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Jumbo Loan

Posted by holcombe3 (My Page) on
Wed, Jan 30, 13 at 10:12

I need some advice on our home loan. I admit I get a little lost when the lender starts trying to explain all of this to me. From what I understood, we are getting whats called a jumbo loan of 600,000 on a new home construction. He said that if we sold it to a mortgage company we would have a lower interest rate (probably) locked in for 30 years but we would have to pay closing cost twice. If we keep it in house with him, the interest rate would be 5% but can only be done for 15 years. I guess Im a little confused on having to pay closing cost twice. Which would be the better route to go? Im worried that locking it in for 15 years is going to be an outrageous monthly payment

Follow-Up Postings:

RE: Jumbo Loan

Wow, $600,000 x 5% ... the interest alone is a lot! You must be rich ;-) I agree you're right to worry about a possible 10% interest rate in 15 years, especially if you still owe $500,000+ at that time.

If that isn't manageable, can you get out of this contract? Buy something you can pay cash for?

RE: Jumbo Loan

Sounds like a construction loan that is them being replaced with a regular jumbo mortgage.

You close once on the construction loan, than again on the jumbo.

Since construction loans are not normally sold in the secondary market (the lender must hold them) the second closing is required.

While a jumbo is non-conforming (larger than Fannie or Freddie for a one family) there is a secondary market for them.

RE: Jumbo Loan

Is your loan only a 15 yr mortgage (in which case you'd have a large monthly payment), or is it only a 15 yr rate lock at which time, you would need to refinance to whatever rate is active at the time?

If you are concerned about your monthly payment, you need to ask what it will be. Mortgage loan people are all about telling you the monthly payment. Just ask.

After that, you'll want to determine if you can afford that. If you can, then refinancing to a lower rate shouldn't be a big deal even with "second closing costs". Generally, on a loan that large, you'll see a significant cost savings in interest alone by refinancing to a lower rate. And that cost-savings will be HUGE in comparison to the cost to refinance.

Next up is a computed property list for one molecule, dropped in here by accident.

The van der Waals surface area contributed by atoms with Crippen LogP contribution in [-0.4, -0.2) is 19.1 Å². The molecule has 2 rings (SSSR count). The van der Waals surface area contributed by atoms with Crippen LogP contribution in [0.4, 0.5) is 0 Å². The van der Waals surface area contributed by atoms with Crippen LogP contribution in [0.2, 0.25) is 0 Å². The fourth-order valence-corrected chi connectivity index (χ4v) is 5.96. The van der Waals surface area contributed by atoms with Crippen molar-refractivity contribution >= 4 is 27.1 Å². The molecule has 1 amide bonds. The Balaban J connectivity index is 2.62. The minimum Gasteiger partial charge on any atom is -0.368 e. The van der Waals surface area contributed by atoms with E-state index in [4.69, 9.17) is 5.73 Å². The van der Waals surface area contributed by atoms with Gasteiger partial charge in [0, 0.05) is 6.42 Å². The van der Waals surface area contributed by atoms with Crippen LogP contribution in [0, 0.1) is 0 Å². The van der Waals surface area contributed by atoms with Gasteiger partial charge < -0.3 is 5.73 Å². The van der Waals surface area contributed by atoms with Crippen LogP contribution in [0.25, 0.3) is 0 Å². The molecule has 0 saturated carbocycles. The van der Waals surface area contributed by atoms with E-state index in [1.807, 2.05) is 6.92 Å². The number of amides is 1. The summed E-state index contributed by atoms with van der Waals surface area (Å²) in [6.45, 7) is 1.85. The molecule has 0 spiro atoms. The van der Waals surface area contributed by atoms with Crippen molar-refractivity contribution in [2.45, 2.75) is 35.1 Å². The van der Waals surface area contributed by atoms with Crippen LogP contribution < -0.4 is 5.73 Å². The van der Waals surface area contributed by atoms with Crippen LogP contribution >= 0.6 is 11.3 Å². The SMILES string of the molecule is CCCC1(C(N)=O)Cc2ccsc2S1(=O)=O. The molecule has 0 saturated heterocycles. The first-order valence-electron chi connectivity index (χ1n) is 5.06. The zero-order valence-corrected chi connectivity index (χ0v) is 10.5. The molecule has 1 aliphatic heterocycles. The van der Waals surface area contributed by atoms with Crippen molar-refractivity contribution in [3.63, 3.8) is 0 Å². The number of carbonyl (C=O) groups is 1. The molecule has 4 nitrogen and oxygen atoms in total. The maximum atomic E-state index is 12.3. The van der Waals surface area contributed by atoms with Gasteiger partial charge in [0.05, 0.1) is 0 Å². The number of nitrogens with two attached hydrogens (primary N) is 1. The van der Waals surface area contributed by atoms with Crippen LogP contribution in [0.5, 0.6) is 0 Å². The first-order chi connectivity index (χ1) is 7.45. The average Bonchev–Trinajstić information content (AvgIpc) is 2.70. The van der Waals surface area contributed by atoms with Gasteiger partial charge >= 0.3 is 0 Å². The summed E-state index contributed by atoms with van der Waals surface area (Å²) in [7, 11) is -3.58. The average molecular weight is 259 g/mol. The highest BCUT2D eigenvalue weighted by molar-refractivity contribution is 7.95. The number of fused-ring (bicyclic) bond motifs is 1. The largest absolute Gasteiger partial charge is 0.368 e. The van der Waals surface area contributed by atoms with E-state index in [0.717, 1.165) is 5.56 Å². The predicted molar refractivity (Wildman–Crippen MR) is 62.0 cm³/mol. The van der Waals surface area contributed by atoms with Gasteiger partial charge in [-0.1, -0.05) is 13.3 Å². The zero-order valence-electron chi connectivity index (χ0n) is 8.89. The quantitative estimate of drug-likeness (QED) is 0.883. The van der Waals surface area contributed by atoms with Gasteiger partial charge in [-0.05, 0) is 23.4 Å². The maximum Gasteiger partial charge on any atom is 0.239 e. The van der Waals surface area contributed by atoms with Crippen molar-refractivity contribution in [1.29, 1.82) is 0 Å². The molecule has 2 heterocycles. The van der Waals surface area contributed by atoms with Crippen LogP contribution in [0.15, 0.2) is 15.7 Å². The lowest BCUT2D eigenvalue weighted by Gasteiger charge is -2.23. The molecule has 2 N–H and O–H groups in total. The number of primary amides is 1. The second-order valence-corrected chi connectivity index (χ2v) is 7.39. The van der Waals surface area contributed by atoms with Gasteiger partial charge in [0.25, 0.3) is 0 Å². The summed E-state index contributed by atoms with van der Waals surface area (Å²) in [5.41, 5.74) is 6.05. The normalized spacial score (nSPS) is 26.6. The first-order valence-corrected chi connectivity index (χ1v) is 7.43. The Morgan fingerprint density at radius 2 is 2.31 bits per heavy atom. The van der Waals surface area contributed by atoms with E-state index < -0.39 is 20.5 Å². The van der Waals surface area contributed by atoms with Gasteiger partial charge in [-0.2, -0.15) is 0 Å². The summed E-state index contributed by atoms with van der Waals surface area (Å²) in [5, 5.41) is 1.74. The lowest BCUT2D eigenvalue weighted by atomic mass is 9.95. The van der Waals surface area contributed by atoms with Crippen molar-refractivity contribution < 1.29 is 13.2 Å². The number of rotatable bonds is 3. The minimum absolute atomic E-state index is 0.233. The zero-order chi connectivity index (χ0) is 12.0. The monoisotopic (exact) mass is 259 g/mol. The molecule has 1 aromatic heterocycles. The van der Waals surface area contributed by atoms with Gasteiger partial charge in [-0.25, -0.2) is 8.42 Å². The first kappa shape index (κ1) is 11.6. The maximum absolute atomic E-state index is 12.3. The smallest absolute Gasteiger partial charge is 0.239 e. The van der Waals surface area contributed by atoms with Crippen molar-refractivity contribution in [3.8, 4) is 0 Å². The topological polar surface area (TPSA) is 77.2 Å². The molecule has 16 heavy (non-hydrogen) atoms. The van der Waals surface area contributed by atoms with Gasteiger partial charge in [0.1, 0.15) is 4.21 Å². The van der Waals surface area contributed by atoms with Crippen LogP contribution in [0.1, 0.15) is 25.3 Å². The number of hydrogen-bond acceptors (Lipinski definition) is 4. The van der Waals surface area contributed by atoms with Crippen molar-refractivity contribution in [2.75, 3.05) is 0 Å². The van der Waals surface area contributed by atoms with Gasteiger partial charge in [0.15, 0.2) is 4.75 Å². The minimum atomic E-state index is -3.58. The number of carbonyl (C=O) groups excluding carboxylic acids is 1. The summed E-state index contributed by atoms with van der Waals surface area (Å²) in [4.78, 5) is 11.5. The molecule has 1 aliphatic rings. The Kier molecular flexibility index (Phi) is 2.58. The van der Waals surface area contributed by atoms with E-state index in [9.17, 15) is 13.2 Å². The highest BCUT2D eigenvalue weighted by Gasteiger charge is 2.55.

RE: Jumbo Loan

Thank yall so much for the input. I will call him back today and ask if it is a 15 year mortgage or lock rate. It seems like overall I am going to be better off selling it to a mortgage company. I also wondered if it would be possible to split the jumbo loan into two separate loans. I was told the cut off for jumbo loans was 417,000 and then it goes to a higher interest rate. Could you split it into two loans, thus getting a lower interest rate?

RE: Jumbo Loan

Lenders previously would do things like an 80/20% loan in order to help people avoid PMI or to avoid a jumbo loan. The first loan was a regular mortgage loan. The second loan was a home equity type of loan. The second loan typically had a higher interest rate and also had some closing costs associated with it--lower costs, but closing costs none the less.

It sounds like you are asking if something similar can be done in order to avoid a jumbo loan. The last time I spoke with a lender not many are doing home equity type loans any more for the initial purchase or even to allow an owner to pull out equity. If you can find a lender to to this, you will pay a higher rate on the second loan and closing costs for that loan.

RE: Jumbo Loan

I did find a lender willing to do this. She said she would separate one loan into 417,000 and put the remaining amount on the other loan. The drawback with using this lender is we are required to put the full 20% down and the other lender is allowing us to use our land as a down payment. I was considering calling back our lender to see if he would offer to split these up as well, but I wasnt aware that the second loan would be at a higher interest rate. Thanks for the info!

RE: Jumbo Loan

Second mortgages are generally higher than first since they carry higher risk.

There is the risk of the second, AND the risk of the first that the holder of the second will have to step into to preserve their second in a default.

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